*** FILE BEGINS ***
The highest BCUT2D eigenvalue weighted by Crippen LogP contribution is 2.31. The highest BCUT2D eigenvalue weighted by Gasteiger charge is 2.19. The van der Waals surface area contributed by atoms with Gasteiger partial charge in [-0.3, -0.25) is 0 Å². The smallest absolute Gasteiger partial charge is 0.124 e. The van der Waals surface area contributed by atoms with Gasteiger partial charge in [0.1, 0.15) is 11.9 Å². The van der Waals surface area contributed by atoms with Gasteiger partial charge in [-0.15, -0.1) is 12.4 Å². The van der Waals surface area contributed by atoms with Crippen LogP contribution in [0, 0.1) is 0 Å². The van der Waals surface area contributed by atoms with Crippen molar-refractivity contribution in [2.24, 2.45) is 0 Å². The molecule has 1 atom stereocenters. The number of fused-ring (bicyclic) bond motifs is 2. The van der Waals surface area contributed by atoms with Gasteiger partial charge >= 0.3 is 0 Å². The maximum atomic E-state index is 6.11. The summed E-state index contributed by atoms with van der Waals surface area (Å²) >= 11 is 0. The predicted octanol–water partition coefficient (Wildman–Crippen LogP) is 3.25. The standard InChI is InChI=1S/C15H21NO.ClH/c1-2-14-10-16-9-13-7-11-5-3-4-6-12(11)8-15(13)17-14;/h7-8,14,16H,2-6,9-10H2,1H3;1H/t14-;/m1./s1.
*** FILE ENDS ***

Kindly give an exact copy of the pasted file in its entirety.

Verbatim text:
The highest BCUT2D eigenvalue weighted by Crippen LogP contribution is 2.31. The highest BCUT2D eigenvalue weighted by Gasteiger charge is 2.19. The van der Waals surface area contributed by atoms with Gasteiger partial charge in [-0.3, -0.25) is 0 Å². The smallest absolute Gasteiger partial charge is 0.124 e. The van der Waals surface area contributed by atoms with Gasteiger partial charge in [0.1, 0.15) is 11.9 Å². The van der Waals surface area contributed by atoms with Gasteiger partial charge in [-0.15, -0.1) is 12.4 Å². The van der Waals surface area contributed by atoms with Crippen LogP contribution in [0, 0.1) is 0 Å². The van der Waals surface area contributed by atoms with Crippen molar-refractivity contribution in [2.24, 2.45) is 0 Å². The molecule has 1 atom stereocenters. The number of fused-ring (bicyclic) bond motifs is 2. The van der Waals surface area contributed by atoms with Gasteiger partial charge >= 0.3 is 0 Å². The maximum atomic E-state index is 6.11. The summed E-state index contributed by atoms with van der Waals surface area (Å²) >= 11 is 0. The predicted octanol–water partition coefficient (Wildman–Crippen LogP) is 3.25. The standard InChI is InChI=1S/C15H21NO.ClH/c1-2-14-10-16-9-13-7-11-5-3-4-6-12(11)8-15(13)17-14;/h7-8,14,16H,2-6,9-10H2,1H3;1H/t14-;/m1./s1.